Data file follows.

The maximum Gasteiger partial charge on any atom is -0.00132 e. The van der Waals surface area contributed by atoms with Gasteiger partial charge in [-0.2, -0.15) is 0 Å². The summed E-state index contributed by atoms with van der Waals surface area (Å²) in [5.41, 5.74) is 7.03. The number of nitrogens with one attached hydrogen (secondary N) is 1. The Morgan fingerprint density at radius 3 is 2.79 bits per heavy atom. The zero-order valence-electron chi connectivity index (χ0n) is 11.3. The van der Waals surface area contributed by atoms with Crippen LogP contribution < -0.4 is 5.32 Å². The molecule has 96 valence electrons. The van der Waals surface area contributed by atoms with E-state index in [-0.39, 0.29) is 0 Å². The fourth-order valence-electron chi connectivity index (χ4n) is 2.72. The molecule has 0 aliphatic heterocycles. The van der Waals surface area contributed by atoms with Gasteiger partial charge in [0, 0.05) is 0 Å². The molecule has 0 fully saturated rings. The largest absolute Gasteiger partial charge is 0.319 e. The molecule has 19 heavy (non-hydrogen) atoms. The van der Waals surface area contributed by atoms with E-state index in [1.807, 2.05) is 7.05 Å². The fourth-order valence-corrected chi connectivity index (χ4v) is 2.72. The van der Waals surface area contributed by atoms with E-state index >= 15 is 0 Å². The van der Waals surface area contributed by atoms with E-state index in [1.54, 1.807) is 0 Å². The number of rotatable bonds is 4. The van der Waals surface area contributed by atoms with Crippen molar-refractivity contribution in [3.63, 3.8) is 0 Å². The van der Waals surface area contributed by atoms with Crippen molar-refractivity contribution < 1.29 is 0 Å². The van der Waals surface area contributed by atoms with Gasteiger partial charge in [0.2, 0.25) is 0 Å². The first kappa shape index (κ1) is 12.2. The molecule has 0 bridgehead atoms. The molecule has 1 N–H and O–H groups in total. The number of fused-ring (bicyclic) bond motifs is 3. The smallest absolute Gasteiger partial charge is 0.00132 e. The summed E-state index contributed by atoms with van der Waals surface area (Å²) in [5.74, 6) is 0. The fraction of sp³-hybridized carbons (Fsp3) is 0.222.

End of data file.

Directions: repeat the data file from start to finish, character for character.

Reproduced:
The maximum Gasteiger partial charge on any atom is -0.00132 e. The van der Waals surface area contributed by atoms with Gasteiger partial charge in [-0.2, -0.15) is 0 Å². The summed E-state index contributed by atoms with van der Waals surface area (Å²) in [5.41, 5.74) is 7.03. The number of nitrogens with one attached hydrogen (secondary N) is 1. The Morgan fingerprint density at radius 3 is 2.79 bits per heavy atom. The zero-order valence-electron chi connectivity index (χ0n) is 11.3. The van der Waals surface area contributed by atoms with Crippen LogP contribution < -0.4 is 5.32 Å². The molecule has 96 valence electrons. The van der Waals surface area contributed by atoms with E-state index in [-0.39, 0.29) is 0 Å². The fourth-order valence-electron chi connectivity index (χ4n) is 2.72. The molecule has 0 aliphatic heterocycles. The van der Waals surface area contributed by atoms with Gasteiger partial charge in [0, 0.05) is 0 Å². The molecule has 0 fully saturated rings. The largest absolute Gasteiger partial charge is 0.319 e. The molecule has 19 heavy (non-hydrogen) atoms. The van der Waals surface area contributed by atoms with E-state index in [1.807, 2.05) is 7.05 Å². The fourth-order valence-corrected chi connectivity index (χ4v) is 2.72. The van der Waals surface area contributed by atoms with E-state index >= 15 is 0 Å². The van der Waals surface area contributed by atoms with E-state index in [1.54, 1.807) is 0 Å². The number of rotatable bonds is 4. The van der Waals surface area contributed by atoms with Crippen molar-refractivity contribution in [3.63, 3.8) is 0 Å². The van der Waals surface area contributed by atoms with Crippen molar-refractivity contribution < 1.29 is 0 Å². The van der Waals surface area contributed by atoms with Gasteiger partial charge in [0.2, 0.25) is 0 Å². The first kappa shape index (κ1) is 12.2. The molecule has 0 bridgehead atoms. The molecule has 1 N–H and O–H groups in total. The number of fused-ring (bicyclic) bond motifs is 3. The smallest absolute Gasteiger partial charge is 0.00132 e. The summed E-state index contributed by atoms with van der Waals surface area (Å²) in [5.74, 6) is 0. The fraction of sp³-hybridized carbons (Fsp3) is 0.222.